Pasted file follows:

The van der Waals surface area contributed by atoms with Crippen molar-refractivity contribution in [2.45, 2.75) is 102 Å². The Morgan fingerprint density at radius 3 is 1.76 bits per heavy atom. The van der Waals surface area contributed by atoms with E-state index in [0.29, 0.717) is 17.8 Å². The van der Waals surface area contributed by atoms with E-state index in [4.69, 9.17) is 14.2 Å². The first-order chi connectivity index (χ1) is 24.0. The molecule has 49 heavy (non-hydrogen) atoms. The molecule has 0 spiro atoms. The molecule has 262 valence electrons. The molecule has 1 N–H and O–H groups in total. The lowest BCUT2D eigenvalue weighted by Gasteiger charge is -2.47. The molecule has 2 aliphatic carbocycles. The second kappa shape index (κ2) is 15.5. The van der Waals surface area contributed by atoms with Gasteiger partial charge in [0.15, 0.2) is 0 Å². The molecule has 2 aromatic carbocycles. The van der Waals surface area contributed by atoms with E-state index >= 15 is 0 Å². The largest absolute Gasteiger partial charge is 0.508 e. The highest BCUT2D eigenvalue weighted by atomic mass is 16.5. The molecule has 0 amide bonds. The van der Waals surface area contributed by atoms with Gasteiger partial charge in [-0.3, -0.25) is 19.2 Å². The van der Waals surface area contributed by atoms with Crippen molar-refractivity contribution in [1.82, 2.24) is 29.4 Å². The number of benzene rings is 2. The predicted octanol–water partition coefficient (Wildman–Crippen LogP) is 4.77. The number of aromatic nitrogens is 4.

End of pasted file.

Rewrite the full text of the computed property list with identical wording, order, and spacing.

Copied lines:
The van der Waals surface area contributed by atoms with Crippen molar-refractivity contribution in [2.45, 2.75) is 102 Å². The Morgan fingerprint density at radius 3 is 1.76 bits per heavy atom. The van der Waals surface area contributed by atoms with E-state index in [0.29, 0.717) is 17.8 Å². The van der Waals surface area contributed by atoms with E-state index in [4.69, 9.17) is 14.2 Å². The first-order chi connectivity index (χ1) is 24.0. The molecule has 49 heavy (non-hydrogen) atoms. The molecule has 0 spiro atoms. The molecule has 262 valence electrons. The molecule has 1 N–H and O–H groups in total. The lowest BCUT2D eigenvalue weighted by Gasteiger charge is -2.47. The molecule has 2 aliphatic carbocycles. The second kappa shape index (κ2) is 15.5. The van der Waals surface area contributed by atoms with Gasteiger partial charge in [0.15, 0.2) is 0 Å². The molecule has 2 aromatic carbocycles. The van der Waals surface area contributed by atoms with E-state index >= 15 is 0 Å². The largest absolute Gasteiger partial charge is 0.508 e. The highest BCUT2D eigenvalue weighted by atomic mass is 16.5. The molecule has 0 amide bonds. The van der Waals surface area contributed by atoms with Gasteiger partial charge in [-0.3, -0.25) is 19.2 Å². The van der Waals surface area contributed by atoms with Crippen molar-refractivity contribution in [1.82, 2.24) is 29.4 Å². The number of benzene rings is 2. The predicted octanol–water partition coefficient (Wildman–Crippen LogP) is 4.77. The number of aromatic nitrogens is 4.